Going, Going… Not gone yet...
Ash trees are in trouble.!
Asset managers might be too without an effective response plan…
Ash trees are a familiar sight in our towns and countryside. Ash Dieback Disease (ADD) was first noted in the UK in 2012 but has already become widespread. ADD kills Ash trees and in continental Europe has led to the loss of around 90% of mature specimens. This is the first in a two-part series discussing issues surrounding ADD and the implications for asset managers. In this article, I’ll describe the disease and how to spot symptoms.
What is dieback?
Dieback is a progressive loss of health and vitality in the crown of a tree resulting in the emergence of successively larger diameter deadwood. Dieback starts at branch tips and moves backwards towards larger limbs and the stem, hence the name. Various patterns can emerge indicating different underlying processes. The living part of the crown gradually contracts and if severe enough, the tree may die. Dieback itself is non-specific and a specialist may be needed to determine the cause, prognosis and treatment.
What is Ash dieback disease?
Also known as Chalara Dieback of Ash, ADD is a fungal disease caused by Hymenoscyphus fraxineus (formerly Chalara fraxinea) resulting in leaf wilting, progressive dieback, shedding of deadwood and tree death. Death can occur within one growing season but progressive decline over three to four years is more common. The fungus spreads by wind dispersal but introduction on infected nursery stock was also significant during early establishment. Approximately 10-15% of trees appear to have some tolerance, while 1-5% may be fully resistant: nearly dead trees can be found next to apparently healthy trees!
How big is the problem?
Common Ash belongs to a large genus of 65 species known as Fraxinus. Many Fraxinus species important to our rural and urban landscapes appear to be susceptible though some, such as American White Ash (F. pennsylvanica), may be less so. Since its initial foothold in NE Europe, ADD has rapidly killed 75 – 90% of specimens across the Continent. The latest UK data suggests a 75-80% mortality but there is some hope that Scottish trees may have greater tolerance. The numbers involved are staggering: there are an estimated 125 million in woodlands and 27-60 million in non-woodland settings. Saplings are prolific: there may be 1-2 billion of these! The Woodland Trust has estimated that the financial cost to the UK may be as much as £15 billion while the ecological cost is likely to be severe.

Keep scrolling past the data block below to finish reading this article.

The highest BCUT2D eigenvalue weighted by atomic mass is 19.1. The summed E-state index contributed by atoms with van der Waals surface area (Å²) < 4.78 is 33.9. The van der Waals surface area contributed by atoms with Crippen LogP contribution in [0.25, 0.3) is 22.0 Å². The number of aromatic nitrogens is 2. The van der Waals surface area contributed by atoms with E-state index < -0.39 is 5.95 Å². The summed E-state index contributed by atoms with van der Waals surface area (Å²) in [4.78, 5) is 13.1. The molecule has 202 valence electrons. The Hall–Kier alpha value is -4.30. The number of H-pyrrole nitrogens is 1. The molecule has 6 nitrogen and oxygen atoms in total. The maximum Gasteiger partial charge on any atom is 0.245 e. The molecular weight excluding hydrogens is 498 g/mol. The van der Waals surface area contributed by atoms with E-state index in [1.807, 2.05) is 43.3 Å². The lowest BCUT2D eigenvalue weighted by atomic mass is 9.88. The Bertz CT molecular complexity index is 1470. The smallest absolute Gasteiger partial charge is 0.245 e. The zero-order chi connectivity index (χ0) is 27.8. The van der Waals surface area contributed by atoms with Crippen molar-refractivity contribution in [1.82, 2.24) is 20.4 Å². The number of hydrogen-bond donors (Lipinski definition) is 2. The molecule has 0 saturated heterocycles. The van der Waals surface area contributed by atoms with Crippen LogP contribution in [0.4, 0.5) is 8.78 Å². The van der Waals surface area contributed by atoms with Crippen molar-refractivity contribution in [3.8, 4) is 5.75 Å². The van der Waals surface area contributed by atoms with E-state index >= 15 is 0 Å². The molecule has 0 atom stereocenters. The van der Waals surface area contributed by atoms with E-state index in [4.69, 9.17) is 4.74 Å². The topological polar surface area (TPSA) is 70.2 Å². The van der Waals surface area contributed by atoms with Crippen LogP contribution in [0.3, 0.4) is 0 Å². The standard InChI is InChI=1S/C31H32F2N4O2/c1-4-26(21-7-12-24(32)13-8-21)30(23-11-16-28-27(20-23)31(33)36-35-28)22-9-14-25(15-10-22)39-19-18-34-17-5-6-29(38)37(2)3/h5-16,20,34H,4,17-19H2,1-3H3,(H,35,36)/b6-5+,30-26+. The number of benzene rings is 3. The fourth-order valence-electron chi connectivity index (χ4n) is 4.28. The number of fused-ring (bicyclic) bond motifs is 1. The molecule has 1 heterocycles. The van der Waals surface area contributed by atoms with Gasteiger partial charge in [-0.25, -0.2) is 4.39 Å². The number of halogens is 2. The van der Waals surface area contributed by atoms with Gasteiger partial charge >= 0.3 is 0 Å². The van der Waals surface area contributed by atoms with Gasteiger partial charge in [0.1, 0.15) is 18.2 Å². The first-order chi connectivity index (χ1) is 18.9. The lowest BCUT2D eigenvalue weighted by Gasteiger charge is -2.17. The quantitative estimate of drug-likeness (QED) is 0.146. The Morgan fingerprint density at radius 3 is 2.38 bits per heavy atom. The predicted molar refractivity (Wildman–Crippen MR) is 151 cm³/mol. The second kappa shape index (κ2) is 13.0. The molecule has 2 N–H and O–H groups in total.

ADD - The Symptoms
What are the symptoms of Ash Dieback Disease?
The early symptoms of ADD can be difficult to spot and a professional tree survey can be vital to making a timely response. There are some fantastic on-line resources available shown in Box 1. Symptoms are described in Box 2. Broadly speaking, diseased trees may be classified into four principal categories based on the proportion of healthy crown remaining and the Tree Council is recommending adoption of this approach nationwide.
Planning may most effectively be undertaken while trees are in Classes 1 and 2. By the time a tree has entered Class 3, it may be shedding significant quantities of significant deadwood, is likely to be unsafe to climb and to drop large (injurious) deadwood onto operatives while being felled. A tree in Class 4 may be considered as a major hazard requiring a fully mechanised takedown.
Symptoms to look out for:
- Leaf spotting and wilt
- Curled blackened leaves remain on the tree until autumn
- Jet black leaf litter
- Small white fungal fruiting bodies on leaf litter (June – October)
- Dead twigs, then successively larger dead branches
- Diamond shaped bark lesions at unions of infected limbs
- Epicormic shoots (similar to suckers or water sprouts)
- Formulation of ‘pom poms’ of foliage
- Crown develops a ‘hollowed out’ appearance
- Basal stem lesions may or may not be present
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